Update on the Department of Education’s Dear Colleague Letter Guidance

The Forum is pleased to share that the U.S. Department of Education (DOE) has announced that study abroad is exempt from its Dear Colleague Letter Guidance on “(GEN-23-03) Requirements and Responsibilities for Third-Party Servicers and Institutions” that was first issued on Wednesday, February 15. The DOE has also shared that they are rescinding the prohibition against foreign ownership.

Please find more highlights from the DOE announcement shared on April 11 below:

We received significant and helpful feedback in the form of more than 1,000 comments. The careful review of these comments and consideration of any revisions to the guidance letter will take time. We know that many institutions and companies have already begun to analyze their contracts in anticipation of reporting and compliance deadlines, and we understand the concerns that can cause. We are therefore providing additional time for institutions and companies to come into compliance with the guidance.  Specifically, we will delay the effective date of the guidance letter, and the September 1, 2023, date will no longer be in effect. The effective date of the revised final guidance letter will be at least six months after its publication, to allow institutions and companies to meet any reporting requirements. Deadlines for audit and contractual requirements will follow in fiscal years that begin after the effective date for the reporting requirements.  

 In the meantime, we wanted to highlight several key pieces of information that we think the community should be aware of right away.  

 Here is what we want everyone to know: 

  • There are several activities that generated hundreds of comments but are not subject to third-party servicer requirements under the guidance. The Department does not consider contracts involving the following activities to constitute third-party servicer relationships:  
  • Study abroad programs.  
  • Recruitment of foreign students not eligible for Title IV aid.  
  • Clinical or externship opportunities that meet requirements under existing regulations because they are closely monitored by qualified personnel at an institution.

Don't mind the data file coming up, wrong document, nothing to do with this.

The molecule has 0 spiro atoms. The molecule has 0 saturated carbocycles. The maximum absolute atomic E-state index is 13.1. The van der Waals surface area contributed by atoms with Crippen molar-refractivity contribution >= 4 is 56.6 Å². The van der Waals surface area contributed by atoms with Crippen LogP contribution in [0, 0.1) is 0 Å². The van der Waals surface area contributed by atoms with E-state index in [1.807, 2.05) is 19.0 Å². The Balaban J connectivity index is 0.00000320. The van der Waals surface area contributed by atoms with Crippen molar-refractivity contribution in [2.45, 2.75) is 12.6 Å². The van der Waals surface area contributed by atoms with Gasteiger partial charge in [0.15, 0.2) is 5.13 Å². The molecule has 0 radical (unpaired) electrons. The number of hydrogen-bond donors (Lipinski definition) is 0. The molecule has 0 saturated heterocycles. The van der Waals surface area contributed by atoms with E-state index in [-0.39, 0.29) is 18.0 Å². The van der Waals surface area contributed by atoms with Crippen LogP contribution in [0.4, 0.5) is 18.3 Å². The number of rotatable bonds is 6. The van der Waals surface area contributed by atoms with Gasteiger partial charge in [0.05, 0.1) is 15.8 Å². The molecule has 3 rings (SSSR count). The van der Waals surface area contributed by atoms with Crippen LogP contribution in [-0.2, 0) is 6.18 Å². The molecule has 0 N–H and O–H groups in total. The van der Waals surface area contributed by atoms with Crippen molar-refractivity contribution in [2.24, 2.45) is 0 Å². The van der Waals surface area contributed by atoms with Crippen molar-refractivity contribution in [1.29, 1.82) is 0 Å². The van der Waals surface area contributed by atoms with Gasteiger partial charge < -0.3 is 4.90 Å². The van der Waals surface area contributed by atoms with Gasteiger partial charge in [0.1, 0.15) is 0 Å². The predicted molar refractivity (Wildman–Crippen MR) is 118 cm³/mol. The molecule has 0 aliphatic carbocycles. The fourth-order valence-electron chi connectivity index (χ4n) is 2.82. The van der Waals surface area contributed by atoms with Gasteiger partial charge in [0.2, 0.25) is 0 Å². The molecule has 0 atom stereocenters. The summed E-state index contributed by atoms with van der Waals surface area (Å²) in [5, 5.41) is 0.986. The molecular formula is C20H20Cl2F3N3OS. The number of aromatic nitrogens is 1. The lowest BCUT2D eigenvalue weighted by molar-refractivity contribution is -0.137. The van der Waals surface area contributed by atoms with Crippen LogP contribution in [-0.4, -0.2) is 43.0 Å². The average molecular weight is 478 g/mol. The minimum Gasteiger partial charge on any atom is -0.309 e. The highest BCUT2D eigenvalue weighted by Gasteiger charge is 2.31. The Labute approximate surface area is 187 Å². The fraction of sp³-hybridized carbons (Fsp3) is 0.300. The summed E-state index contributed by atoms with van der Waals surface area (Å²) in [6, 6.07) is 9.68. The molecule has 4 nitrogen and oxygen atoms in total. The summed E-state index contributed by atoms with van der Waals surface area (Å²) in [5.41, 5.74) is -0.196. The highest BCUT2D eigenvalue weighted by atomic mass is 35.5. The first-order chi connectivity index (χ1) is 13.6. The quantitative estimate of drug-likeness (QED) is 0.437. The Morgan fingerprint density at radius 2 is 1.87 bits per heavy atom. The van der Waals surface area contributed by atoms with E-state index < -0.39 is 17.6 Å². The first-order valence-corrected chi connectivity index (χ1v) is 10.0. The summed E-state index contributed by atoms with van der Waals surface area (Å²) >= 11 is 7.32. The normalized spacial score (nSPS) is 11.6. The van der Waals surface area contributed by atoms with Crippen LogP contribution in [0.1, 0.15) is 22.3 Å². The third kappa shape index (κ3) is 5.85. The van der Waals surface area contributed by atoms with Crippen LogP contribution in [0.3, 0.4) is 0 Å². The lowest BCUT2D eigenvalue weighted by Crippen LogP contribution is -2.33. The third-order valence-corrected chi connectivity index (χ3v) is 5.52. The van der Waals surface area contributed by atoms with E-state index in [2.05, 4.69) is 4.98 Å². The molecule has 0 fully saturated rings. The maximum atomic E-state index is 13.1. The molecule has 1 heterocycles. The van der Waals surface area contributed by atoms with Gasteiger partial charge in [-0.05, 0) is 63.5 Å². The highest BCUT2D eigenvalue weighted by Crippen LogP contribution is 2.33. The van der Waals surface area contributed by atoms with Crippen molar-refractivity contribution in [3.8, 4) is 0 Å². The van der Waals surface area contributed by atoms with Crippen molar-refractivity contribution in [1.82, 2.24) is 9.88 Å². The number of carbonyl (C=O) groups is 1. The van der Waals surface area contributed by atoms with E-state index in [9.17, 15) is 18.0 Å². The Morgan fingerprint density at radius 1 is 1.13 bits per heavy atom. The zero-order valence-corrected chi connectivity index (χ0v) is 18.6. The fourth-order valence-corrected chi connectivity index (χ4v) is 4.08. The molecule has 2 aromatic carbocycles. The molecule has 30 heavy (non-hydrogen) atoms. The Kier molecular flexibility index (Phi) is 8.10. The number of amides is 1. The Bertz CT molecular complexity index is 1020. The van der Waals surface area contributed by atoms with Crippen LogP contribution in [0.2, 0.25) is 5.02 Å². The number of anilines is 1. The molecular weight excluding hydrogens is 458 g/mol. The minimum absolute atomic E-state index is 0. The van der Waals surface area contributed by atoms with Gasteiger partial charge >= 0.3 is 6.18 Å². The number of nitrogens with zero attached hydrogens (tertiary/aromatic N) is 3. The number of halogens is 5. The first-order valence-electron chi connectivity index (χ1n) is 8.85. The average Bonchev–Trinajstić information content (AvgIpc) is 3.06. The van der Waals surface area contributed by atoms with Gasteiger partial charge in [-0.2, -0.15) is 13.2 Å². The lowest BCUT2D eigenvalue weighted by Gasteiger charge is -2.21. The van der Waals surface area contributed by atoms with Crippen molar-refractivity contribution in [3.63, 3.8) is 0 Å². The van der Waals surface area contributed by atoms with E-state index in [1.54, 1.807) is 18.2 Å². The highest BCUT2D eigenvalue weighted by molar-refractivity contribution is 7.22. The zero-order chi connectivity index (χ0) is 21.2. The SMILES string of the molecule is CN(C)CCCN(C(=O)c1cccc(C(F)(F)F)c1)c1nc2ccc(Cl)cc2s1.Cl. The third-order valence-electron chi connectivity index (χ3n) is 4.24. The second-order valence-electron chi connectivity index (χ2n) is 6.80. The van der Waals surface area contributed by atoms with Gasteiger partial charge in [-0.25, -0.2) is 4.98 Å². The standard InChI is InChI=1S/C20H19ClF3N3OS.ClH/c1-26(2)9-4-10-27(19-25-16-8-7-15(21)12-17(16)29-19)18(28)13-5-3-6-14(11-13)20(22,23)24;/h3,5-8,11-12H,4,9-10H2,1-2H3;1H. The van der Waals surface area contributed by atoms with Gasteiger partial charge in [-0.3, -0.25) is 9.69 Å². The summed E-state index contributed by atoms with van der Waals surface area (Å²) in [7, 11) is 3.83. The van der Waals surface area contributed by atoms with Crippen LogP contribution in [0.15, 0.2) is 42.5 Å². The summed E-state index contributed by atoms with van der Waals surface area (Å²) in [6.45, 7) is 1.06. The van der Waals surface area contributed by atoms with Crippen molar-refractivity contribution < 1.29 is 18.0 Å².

• Course-sharing consortia and arrangements between Title IV-eligible institutions to share employees to teach courses or process financial aid.   
  • Dual or concurrent enrollment programs provided through agreements with high schools and local education agencies, which are exempt because they do not involve students receiving Title IV aid.   


Read more about the update on the DOE blog.

The announcement was posted on the same day that Forum Board Chair John Lucas and Forum President and CEO Melissa Torres presented public comments on behalf of 700+ members at the U.S. Department of Education Public Hearings on Higher Education Rulemaking on Tuesday, April 11. (Read Torres’ full comments below.) The public comments were the most recent activity in The Forum’s robust efforts to support the field of education abroad since the DCL was first issued in February.

Some of The Forum’s advocacy activities included:

    • Notifying and issuing guidance to members and fellow education abroad associations on March 9;
    • providing online resources for all to access and share on March 13;
    • convening a group of IE associations on March 16;
    • hosting a legal briefing webinar attended by more than 700 participants on March 17;
    • including an advocacy corner at the Annual Conference, where attendees could submit their comments on site from March 22-24;
    • submitting a comment letter to the DOE on March 31; and now
    • sharing remarks during our public hearing comment slot on April 11.


The Forum is grateful to have collaborated with the education abroad community to ensure that key groups were exempt from the DCL. “Thank you to everyone who showed up, listened, took action, sent letters, shared comments, and showed your support to help your colleagues—and future students—with speed and determination,” said Torres. “You are the reason why this field is able to change the lives of so many students around the globe…and will continue to have that opportunity for years to come. I am honored to advocate for you and alongside you.”